Get Your Sol: Share a few of the best ways couples can keep their relationship alive and healthy in and out of the bedroom?

Gwen: Keep the mystery alive. Date as often as possible. Plan frequent date nights (WITHOUT THE KIDS). Never stop flirting. Spend the night out (change the scenery). Do new things together (dance classes, cooking classes, exercise classes). Be silly together. Laugh. Don’t take life so seriously! Keep it sexy. Don’t let yourself go — take care of your body and your mind. Stay grounded in yourself. Maintain individuality!!! Have sex at least 1-2 times per week to maintain emotional connection — Oxytocin is the bonding hormone that connects two people after love-making – it’s a real thing and it matters. Plan your sex life….don’t assume it will just happen.

Get Your Sol: What are some of the things that erode a relationship? 

1) Boredom and complacency are dangerous to a relationship. Too much familiarity robs the relationship of the mystery and excitement of the unknown, 2) Stress is toxic to a relationship — stay emotionally, mentally and spiritually healthy, and 3) Absence does not always make the heart grow fonder —stay present without being overwhelming. 

Get Your Sol: What's your stance on sexual fantasies? How can they be helpful or harmful in a relationship?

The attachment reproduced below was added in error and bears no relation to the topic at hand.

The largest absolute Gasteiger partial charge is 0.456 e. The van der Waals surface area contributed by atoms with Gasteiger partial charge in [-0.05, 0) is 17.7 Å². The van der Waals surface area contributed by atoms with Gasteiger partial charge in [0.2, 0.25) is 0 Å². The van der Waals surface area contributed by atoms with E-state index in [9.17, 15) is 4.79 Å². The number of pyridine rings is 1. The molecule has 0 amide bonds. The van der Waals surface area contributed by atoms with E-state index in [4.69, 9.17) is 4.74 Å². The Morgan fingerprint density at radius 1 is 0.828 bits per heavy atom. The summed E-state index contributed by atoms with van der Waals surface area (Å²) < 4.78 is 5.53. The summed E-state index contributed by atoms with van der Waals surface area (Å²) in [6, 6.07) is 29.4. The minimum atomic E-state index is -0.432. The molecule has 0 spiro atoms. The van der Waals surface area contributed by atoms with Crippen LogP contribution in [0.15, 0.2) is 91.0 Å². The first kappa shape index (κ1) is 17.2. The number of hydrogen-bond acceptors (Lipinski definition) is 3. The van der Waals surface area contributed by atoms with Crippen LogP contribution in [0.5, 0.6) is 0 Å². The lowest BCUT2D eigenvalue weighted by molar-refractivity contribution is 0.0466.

Oh how I LOVE sexual fantasies … they say so much about us! 
— Gwen Butler

Gwen: Oh how I LOVE sexual fantasies … they say so much about us!  That said, sexual fantasies can be both helpful and harmful. When two people in a relationship are open to each other’s differences and nuances, shared sexual fantasies can both enlighten and ignite the relationship. They can be used sexually for play (in action or just talk), and they allow for safe spaces to explore sexually (without the lure of looking elsewhere). In relationships that are close-minded, oppressed, repressed, and/or judgmental, unexpressed sexual fantasies can pose as a major threat. They can create shame and fear, and sometimes birth into deviant behaviors outside of the relationship. 

Get Your Sol: How do you define self-care both personally and as a sex therapist/educator?

Gwen: I heard someone recently say that when we give from a sacrificial place, we are making the other person a thief of the vitals we need to exist and survive. We cannot give on ‘Empty’ the same way a car cannot run on E…PERIOD! Self care is paramount! Better to give from the overflow, than from an empty cup. Self care is individual — know yourself so that you know what you need and how to get it.  Personally speaking, I myself, am an introvert. Too much time with people makes me cranky and I NEED solitude to recalibrate, re-energize and re-focus. 

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As a sex therapist, love on YOU first. Love on your body… Touch, caress, massage, all of the above…you get it. And treat yourself! Getting your nails done, hair done, a wax, a massage, eyebrows, makeup — all of these are acts of self-care as long you feel good coming out of it. AND they are essential for your mental, emotional, physical and sexual well-being. 

Get Your Sol: Name a woman (or women), past or present  you admire.

I admire my friends and sister circles. They are living inspirations of what is beautiful. They are achieving their dreams without compromise to who they are as individuals, and using their gifts to pour into the lives of others. My friends and sister circles inspire me the most. 



For more information about Gwen Butler's practice, visit her website.

You can buy her book, Indulge, on Amazon. Follow Gwen on Instagram & Twitter: @talksexwithgwen.